When I was reading these back in the 1990s, the sexism and shallow values of many of the characters didn’t bother me. Now it does.
But still, I liked the book.
At first, the book seemed dated to me. Then it occurred to me that it is me who changed.
One of the characters nails it. “Folks always talking about the price of fame, but you wanna know the real price? Forget that privacy shit. So I don’t go out to the movies as much. Big fucking deal--where I came from you can’t afford to go anyway. The real price is you ain’t a person anymore. You’re just a thing, a shiny thing like one of those Benzes out there.” (T.C. Collins, New Jersey Dragons’ basketball superstar.)
The New Jersey Dragons part owner Clip Arnstein hires Myron Bolitar to find a missing star player Greg Downing. To cover up what is happening, Bolitar signs to play with the team.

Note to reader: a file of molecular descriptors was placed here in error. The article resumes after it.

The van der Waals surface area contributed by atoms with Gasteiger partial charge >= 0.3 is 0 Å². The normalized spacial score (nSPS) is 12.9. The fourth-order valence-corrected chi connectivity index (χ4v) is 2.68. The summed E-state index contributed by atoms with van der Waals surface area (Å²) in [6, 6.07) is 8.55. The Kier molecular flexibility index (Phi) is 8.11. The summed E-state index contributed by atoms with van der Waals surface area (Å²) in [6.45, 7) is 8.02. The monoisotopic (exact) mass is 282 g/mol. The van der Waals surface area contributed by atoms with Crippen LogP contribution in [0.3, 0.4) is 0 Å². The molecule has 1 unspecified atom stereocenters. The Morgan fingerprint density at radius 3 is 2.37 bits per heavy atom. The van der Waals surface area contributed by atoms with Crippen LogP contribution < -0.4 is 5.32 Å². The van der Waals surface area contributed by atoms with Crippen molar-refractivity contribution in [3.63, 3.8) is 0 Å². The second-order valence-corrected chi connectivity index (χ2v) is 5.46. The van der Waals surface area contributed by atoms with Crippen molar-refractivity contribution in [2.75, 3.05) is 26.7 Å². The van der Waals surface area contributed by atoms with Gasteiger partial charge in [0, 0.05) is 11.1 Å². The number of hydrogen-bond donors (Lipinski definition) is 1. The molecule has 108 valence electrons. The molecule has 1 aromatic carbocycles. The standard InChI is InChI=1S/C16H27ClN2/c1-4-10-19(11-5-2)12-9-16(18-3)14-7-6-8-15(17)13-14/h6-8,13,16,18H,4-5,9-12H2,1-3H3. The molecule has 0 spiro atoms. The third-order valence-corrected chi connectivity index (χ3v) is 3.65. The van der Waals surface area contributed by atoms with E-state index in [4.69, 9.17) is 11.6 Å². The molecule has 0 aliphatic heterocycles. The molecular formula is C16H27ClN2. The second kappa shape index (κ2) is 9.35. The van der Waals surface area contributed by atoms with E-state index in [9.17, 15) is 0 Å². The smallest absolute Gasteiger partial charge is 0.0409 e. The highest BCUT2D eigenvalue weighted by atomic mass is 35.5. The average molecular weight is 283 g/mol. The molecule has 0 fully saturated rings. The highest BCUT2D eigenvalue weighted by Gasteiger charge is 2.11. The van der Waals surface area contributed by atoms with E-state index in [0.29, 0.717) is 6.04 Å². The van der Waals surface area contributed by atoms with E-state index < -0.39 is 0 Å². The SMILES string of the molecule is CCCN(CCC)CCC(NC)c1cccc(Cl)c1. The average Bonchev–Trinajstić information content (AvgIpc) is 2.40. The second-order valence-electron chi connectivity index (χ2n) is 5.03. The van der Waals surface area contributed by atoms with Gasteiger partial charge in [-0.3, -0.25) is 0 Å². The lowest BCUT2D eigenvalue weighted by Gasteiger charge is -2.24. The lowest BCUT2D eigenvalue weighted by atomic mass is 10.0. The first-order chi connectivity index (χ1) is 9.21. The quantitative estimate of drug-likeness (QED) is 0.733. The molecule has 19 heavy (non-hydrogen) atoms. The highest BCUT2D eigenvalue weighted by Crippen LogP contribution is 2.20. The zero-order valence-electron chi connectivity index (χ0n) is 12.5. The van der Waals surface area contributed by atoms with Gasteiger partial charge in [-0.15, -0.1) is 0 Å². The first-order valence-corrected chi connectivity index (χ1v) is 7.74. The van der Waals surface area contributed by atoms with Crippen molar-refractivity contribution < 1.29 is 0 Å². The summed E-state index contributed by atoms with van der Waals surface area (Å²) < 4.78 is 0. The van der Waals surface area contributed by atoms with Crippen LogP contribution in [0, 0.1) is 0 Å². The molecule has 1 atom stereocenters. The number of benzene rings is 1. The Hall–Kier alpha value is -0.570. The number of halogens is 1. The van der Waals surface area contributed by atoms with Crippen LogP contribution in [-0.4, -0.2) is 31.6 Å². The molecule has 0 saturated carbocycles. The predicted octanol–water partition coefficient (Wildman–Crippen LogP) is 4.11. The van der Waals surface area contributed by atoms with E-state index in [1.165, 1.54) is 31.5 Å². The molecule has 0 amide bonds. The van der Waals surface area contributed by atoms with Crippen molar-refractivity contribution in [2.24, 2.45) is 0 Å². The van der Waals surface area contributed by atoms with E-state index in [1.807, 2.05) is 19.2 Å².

Bolitar finds the body of a murdered woman, a 1960s left wing radical, who was blackmailing Downing. So now the question becomes who committed the murder? What is Greg’s part in all this?
Along the way, Bolitar learns about himself. He gets the full story of the devastating injury that ended his career. He learns a terrible secret. And he starts to face up to a truth he has avoided for years.
I still remember Esperanza, Big Cyndi, and Win, three defining characters in these books. And I still admire the way Coben keeps me reading (and guessing) to the end.
I checked out this book as a Kindle book from our local library. Also, I found out there are new Myron Bolitar books. (I thought the series ended years ago.)
So I will probably be checking in with Myron Bolitar again.